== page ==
I’ve also had the reverse happen in my garden. I’ll see that the surface of the soil is dry so I’ll water. One day later the surface of the soil will be dry again, but instead of watering, I’ll dig down to where the roots are and find that the rootball is wet.
Keeping bonsai too wet can be a serious problem. Whereas letting a tree dry out can cause damage quickly, keeping trees too wet can weaken them over time. When I find a tree that doesn’t dry out quickly, I’ll make a habit of checking the soil every day when I’m watering and I’ll avoid watering it until the soil begins to dry out a bit.
Extended periods of rain can be problematic too. If I think a tree is staying too wet, I can either move it under cover or I can place a board under one end of the pot to reduce the amount of water the soil holds.
A 2 x 4 under one end of the pot reduces the soil’s ability to hold water
Some of the best – and worst – things that can happen to bonsai happen out of sight. If you see fuzzy white, yellow, or tan material when you repot, you may have mycorrhiza – a good thing – or root aphids – a bad thing.
Mycorrhiza refers to the symbiotic relationship between roots and beneficial fungi that provide nutrients to the tree. Mycorrhiza may appear white or tan in color. Just a little might be visible or it can fill the pot.
Lots of mycorrhiza
Root aphids are insects that feed on sap in the roots. They can look similar to mycorrhiza (learn more about root aphids here).
There is a near limitless number of threats and conditions that can adversely affect bonsai health. Experience can provide opportunities to learn some of the most common ones. In the meantime, here are some tips and resources related to identifying situations that need attention.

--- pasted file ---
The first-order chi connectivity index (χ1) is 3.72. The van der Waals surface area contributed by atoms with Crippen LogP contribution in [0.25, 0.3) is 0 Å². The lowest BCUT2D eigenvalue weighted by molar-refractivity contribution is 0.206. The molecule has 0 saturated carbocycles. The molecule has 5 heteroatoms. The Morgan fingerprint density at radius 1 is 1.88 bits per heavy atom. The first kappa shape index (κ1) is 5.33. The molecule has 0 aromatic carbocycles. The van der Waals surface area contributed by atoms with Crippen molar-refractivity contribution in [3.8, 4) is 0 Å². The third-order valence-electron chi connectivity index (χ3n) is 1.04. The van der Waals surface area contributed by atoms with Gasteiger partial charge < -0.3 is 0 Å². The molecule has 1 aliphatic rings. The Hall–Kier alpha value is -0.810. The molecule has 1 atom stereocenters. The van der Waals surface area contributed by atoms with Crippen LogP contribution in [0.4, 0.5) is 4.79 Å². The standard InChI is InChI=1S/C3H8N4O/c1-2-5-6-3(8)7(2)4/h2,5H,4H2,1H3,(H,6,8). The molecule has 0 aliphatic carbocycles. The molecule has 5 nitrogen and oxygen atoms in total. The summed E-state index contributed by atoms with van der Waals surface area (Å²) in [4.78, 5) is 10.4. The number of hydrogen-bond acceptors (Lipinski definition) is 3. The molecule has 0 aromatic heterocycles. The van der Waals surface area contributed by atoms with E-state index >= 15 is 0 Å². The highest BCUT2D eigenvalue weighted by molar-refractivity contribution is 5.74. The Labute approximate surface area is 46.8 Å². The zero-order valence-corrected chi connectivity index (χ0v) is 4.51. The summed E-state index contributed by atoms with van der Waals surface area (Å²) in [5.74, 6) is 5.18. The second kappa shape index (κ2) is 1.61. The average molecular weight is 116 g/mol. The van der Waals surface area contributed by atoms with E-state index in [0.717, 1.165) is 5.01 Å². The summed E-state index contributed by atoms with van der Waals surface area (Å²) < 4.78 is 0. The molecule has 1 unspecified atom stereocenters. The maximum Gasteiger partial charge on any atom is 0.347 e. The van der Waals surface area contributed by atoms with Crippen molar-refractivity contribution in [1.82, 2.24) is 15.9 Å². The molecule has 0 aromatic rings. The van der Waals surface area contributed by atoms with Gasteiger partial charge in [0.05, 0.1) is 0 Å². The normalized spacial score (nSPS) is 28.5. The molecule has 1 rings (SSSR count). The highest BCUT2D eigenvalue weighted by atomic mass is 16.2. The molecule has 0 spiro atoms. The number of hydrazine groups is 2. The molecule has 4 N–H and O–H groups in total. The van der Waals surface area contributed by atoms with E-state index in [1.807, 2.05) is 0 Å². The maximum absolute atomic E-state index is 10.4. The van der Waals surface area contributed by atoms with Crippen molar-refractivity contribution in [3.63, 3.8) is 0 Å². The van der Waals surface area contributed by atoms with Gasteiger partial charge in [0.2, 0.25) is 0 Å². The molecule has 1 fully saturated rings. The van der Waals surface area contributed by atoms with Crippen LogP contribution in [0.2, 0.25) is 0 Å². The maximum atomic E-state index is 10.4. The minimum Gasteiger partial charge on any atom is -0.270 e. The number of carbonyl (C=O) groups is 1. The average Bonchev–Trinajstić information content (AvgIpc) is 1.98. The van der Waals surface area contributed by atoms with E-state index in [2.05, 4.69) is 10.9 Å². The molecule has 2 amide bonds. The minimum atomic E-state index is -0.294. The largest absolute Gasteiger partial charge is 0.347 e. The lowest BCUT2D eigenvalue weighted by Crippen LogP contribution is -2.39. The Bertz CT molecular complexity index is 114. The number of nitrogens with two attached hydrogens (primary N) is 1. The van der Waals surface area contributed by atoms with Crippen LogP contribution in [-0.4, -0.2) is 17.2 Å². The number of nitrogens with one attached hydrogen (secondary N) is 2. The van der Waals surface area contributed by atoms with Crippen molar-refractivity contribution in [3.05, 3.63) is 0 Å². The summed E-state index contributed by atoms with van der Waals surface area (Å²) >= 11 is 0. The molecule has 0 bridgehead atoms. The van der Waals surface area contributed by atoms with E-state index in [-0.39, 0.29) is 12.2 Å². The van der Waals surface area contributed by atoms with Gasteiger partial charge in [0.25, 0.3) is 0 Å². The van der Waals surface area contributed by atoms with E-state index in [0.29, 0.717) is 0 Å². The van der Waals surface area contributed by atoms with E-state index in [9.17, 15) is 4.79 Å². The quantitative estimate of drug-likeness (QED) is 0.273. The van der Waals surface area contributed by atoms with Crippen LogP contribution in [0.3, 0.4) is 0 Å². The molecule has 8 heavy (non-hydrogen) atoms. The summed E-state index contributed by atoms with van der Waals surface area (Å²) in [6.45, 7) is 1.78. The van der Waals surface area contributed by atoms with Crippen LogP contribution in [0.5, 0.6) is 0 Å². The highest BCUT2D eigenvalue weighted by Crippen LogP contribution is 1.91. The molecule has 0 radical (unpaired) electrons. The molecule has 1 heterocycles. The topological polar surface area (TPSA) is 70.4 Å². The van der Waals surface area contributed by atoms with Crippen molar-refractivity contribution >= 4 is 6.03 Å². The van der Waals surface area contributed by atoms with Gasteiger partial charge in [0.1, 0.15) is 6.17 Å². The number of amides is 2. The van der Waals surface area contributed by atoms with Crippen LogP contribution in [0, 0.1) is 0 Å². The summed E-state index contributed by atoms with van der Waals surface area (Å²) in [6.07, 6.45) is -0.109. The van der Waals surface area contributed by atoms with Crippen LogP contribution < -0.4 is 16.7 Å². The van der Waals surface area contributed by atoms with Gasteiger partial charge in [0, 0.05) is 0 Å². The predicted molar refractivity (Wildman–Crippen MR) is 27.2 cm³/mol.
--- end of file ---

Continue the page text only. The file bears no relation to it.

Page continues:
- If you have a number of bonsai of the same variety, one of the best ways to spot trouble is to compare the foliage color and quality between specimens. If most of your pines are green, for example, and one is yellow, it’s time to investigate further.
The pine with yellow foliage needs attention
- Bonsai may need water even when it’s raining. If the rain is gentle or if a tree has a thick canopy, the roots may not be getting the water they need. Dig into the soil to where the roots are and water if the rootball is dry.
Dry area under dense canopy on rainy day
- Give bonsai plenty of space on the bench and remove old foliage as it accumulates. Keeping trees too close together prevents foliage from getting the air and light it needs and it provides insects with good hiding places.
These junipers – healthy at a glance – are kept too close together
Upon closer inspection, small white dots become visible – signs of juniper scale
- Vacations can spell trouble for bonsai as even a few days without water can damage or kill trees in summer. If possible, find someone in the bonsai community to help with the watering while you’re away as they’ll be familiar with the care your trees need.
- For those unfamiliar with the pests that commonly attack bonsai, you can find previous posts on the topic here.
Next up: Assessing bonsai vigor